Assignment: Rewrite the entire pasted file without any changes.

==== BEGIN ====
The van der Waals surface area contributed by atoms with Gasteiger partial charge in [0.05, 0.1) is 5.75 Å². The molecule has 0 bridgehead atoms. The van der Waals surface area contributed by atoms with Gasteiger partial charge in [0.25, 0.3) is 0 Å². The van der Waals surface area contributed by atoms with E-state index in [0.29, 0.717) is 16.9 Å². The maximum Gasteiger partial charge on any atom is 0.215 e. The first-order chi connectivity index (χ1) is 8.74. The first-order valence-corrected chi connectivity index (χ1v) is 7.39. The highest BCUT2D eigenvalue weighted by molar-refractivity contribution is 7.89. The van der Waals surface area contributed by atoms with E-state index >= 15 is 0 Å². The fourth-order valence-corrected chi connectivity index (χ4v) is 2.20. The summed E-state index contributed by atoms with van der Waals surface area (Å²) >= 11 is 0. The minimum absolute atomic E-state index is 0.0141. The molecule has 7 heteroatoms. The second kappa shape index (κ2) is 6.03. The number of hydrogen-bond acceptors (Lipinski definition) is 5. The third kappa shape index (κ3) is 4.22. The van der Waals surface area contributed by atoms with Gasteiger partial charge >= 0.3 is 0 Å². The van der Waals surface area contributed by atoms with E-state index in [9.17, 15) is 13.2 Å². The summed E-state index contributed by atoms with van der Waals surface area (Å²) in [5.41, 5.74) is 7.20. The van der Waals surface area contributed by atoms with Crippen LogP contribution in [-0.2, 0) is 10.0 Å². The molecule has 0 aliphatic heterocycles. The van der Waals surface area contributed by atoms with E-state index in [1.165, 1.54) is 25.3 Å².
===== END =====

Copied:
The van der Waals surface area contributed by atoms with Gasteiger partial charge in [0.05, 0.1) is 5.75 Å². The molecule has 0 bridgehead atoms. The van der Waals surface area contributed by atoms with Gasteiger partial charge in [0.25, 0.3) is 0 Å². The van der Waals surface area contributed by atoms with E-state index in [0.29, 0.717) is 16.9 Å². The maximum Gasteiger partial charge on any atom is 0.215 e. The first-order chi connectivity index (χ1) is 8.74. The first-order valence-corrected chi connectivity index (χ1v) is 7.39. The highest BCUT2D eigenvalue weighted by molar-refractivity contribution is 7.89. The van der Waals surface area contributed by atoms with E-state index >= 15 is 0 Å². The fourth-order valence-corrected chi connectivity index (χ4v) is 2.20. The summed E-state index contributed by atoms with van der Waals surface area (Å²) >= 11 is 0. The minimum absolute atomic E-state index is 0.0141. The molecule has 7 heteroatoms. The second kappa shape index (κ2) is 6.03. The number of hydrogen-bond acceptors (Lipinski definition) is 5. The third kappa shape index (κ3) is 4.22. The van der Waals surface area contributed by atoms with Gasteiger partial charge >= 0.3 is 0 Å². The van der Waals surface area contributed by atoms with E-state index in [9.17, 15) is 13.2 Å². The summed E-state index contributed by atoms with van der Waals surface area (Å²) in [5.41, 5.74) is 7.20. The van der Waals surface area contributed by atoms with Crippen LogP contribution in [-0.2, 0) is 10.0 Å². The molecule has 0 aliphatic heterocycles. The van der Waals surface area contributed by atoms with E-state index in [1.165, 1.54) is 25.3 Å².